Frederick Ehenemann, section 31, 1831.
Adam Bussard, section 32, 1833.
Jacob Stemels, section 32, 1834.
John McCoy, section 32. 1831.
John Barber section 32, 1832.
Frederick Ehenemann, section 32, 1831.
John Smart, section 32, 1834.
Fleet Clark, section 32, 1831.
Neal Clarke, section 33, 1834.
David Morgan, section 33, 1846.
John Stephens, section 33, l835.
John Enslen, section 33, 1835.
Sanford Bertch, section 33, 1831.
Emanuel Weaver, section 33, 1831.
Richard Roberts, section 33, 1834.
John Stephens, section 33, 1842.
John Watkins, section 34, 1833.
Henry Davis, section 34, 1834.
George Riley, section 34, 1835.
Josiah Morgan, section 34, 1834.
Jacob Whalson, section 34, 1837.
Anthony Sigler, section 34, 1847.
George Ridenour, section 34, 1847.
Martin Mellott, section 35, 1833.
Wm. Ward, section 35, 1831.
Demas Adams, section 35, 1835.
Wm. Teegardin, section 35, 1834.
Michael Ridenour, section 35, 1834.
Michael Swisser, section 35, 1830.
Wm. Bower, section 36, 1834.
Wm. Teegardin, section 36, 1835.
Wm. Miller, section 36, 1833.
Christian Stukey, section 36, 1831.
Vance Pangle, section 36, 1832.
Samuel R. Jacobs, section 36, 1835.
Joseph Pangle, section 86, 1835.
Vance P. Bangle, section 36, 1834.
Sections 1 to 18, inclusive, which formed the north half of the original township of Sugar Creek, still belong to the town of that name in Putnam County.
So early as 1833 a subscription school was opened by William Ramsey, and attended by fifteen pupils. The statistics for 1884 show receipts, $4,069.89; expenditures, $2,463.30. There are seven school buildings valued at $4,000. Fifteen teachers are employed. The number of pupils enrolled is 343 --196 boys and 147 girls.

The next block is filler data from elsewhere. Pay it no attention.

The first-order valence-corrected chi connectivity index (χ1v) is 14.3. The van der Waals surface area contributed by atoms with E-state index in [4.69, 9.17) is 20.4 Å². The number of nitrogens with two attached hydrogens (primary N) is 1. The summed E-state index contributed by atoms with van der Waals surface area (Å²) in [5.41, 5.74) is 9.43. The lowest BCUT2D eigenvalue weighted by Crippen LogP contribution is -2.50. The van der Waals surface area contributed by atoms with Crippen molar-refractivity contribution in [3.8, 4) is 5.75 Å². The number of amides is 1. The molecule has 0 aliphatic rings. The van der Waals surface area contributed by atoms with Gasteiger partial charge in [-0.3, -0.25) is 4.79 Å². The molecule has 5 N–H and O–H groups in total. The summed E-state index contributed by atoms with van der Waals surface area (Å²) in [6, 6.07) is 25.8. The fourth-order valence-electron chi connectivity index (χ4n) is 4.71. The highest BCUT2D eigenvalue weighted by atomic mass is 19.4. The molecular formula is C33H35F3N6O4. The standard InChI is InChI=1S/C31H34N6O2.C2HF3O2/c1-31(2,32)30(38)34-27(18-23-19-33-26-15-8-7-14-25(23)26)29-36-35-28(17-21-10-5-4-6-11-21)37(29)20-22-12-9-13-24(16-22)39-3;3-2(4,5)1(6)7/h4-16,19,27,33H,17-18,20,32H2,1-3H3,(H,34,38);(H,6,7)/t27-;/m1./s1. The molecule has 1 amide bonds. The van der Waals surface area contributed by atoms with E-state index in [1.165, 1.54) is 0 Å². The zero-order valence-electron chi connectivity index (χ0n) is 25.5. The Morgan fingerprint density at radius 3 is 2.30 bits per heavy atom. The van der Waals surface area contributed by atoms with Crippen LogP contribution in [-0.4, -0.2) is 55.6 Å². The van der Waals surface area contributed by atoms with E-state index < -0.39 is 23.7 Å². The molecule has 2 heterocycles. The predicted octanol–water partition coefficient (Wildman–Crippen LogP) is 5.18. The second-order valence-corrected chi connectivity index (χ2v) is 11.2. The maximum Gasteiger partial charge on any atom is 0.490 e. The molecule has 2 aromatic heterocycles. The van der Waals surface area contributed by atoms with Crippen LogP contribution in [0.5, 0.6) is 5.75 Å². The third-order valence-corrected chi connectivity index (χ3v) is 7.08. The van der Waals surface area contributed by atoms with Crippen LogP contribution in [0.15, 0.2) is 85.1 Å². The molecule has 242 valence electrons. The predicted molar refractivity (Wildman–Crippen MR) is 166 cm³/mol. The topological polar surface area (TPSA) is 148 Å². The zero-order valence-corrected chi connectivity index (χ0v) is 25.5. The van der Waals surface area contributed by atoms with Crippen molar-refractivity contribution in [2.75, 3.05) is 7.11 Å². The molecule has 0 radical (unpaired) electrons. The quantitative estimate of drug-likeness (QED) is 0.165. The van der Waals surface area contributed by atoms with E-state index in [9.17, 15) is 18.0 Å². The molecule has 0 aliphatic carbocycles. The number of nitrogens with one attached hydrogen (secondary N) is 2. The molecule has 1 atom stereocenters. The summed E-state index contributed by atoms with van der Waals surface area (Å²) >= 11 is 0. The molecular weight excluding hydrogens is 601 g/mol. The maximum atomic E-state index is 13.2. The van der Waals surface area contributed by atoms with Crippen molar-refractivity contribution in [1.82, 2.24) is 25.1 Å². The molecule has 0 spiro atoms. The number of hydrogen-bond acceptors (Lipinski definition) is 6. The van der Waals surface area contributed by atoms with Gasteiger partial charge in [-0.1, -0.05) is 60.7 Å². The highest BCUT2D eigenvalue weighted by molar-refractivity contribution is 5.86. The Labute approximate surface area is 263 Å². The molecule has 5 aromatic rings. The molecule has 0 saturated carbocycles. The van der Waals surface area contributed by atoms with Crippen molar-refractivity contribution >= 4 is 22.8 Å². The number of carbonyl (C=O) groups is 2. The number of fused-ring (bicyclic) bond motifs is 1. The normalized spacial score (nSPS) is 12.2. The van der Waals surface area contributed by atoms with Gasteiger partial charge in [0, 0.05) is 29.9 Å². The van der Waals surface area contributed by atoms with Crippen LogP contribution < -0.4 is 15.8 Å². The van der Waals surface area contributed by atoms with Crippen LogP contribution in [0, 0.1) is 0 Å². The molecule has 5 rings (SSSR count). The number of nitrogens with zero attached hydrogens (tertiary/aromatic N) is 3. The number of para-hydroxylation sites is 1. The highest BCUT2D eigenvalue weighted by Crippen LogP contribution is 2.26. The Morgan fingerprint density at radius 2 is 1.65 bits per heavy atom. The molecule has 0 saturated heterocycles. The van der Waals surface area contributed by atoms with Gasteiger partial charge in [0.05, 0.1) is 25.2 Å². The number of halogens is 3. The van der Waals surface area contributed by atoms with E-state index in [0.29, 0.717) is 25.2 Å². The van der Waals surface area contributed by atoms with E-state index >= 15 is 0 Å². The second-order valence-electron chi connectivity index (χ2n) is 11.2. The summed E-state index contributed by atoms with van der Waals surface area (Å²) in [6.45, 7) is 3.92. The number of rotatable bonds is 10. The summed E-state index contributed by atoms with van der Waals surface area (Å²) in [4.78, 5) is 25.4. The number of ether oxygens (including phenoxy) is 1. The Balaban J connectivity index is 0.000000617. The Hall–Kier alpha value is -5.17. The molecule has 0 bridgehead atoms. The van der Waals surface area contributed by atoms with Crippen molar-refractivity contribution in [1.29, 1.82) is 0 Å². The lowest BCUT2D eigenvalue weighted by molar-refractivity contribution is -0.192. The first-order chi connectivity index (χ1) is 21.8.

In 1833 the Methodist preacher was known in the township, but that denomination gave the honor of building a house of worship to the Welshmen, who erected a log church in 1838, the same which continued in use until 1873, when the brick building at Gomer was erected at a cost of about $17,000. There are four buildings now in the township devoted to the uses of religion, viz.: the Congregational Churches at Gomer and on Section 26, the Methodist Church on Section 30, and the building in the northeast corner of Section 5.
No line of railway passes through this township, the nearest being the Cleveland, Delphos & St. Louis to the north of it in Putnam County, and the Pittsburgh, Ft. Wayne & Chicago to the west and south in Marion and German Townships. Gomer is the only post office in Sugar Creek.
Gomer, Sections 20, 21, 28 and 29, Sugar Creek Township, was laid out in 1850, by Samuel Ramsay and James Nicholas. The first and second additions, made by D. D. Nicholas, together with the Davis, Jones and Congregational Church properties, constitute the village of the present day. Here Dr. Jones came to reside in 1853, and a year later Dr. Davis arrived. In 1873 the Welsh Congregationalists erected a house of worship, just south of the village, at a cost of over $16,000. Two and onehalf miles east the Welsh erected another church building, while one mile west the Methodist Episcopal Society erected a house of worship. Bethel Church is in Marion Township, west of the line of Sugar Creek; while in the northeast corner of Section 5 a fifth house of worship stands.
[Source: "History of Allen County, Ohio", Warner, Beers & Co., 1885 - Sub. by K.T.]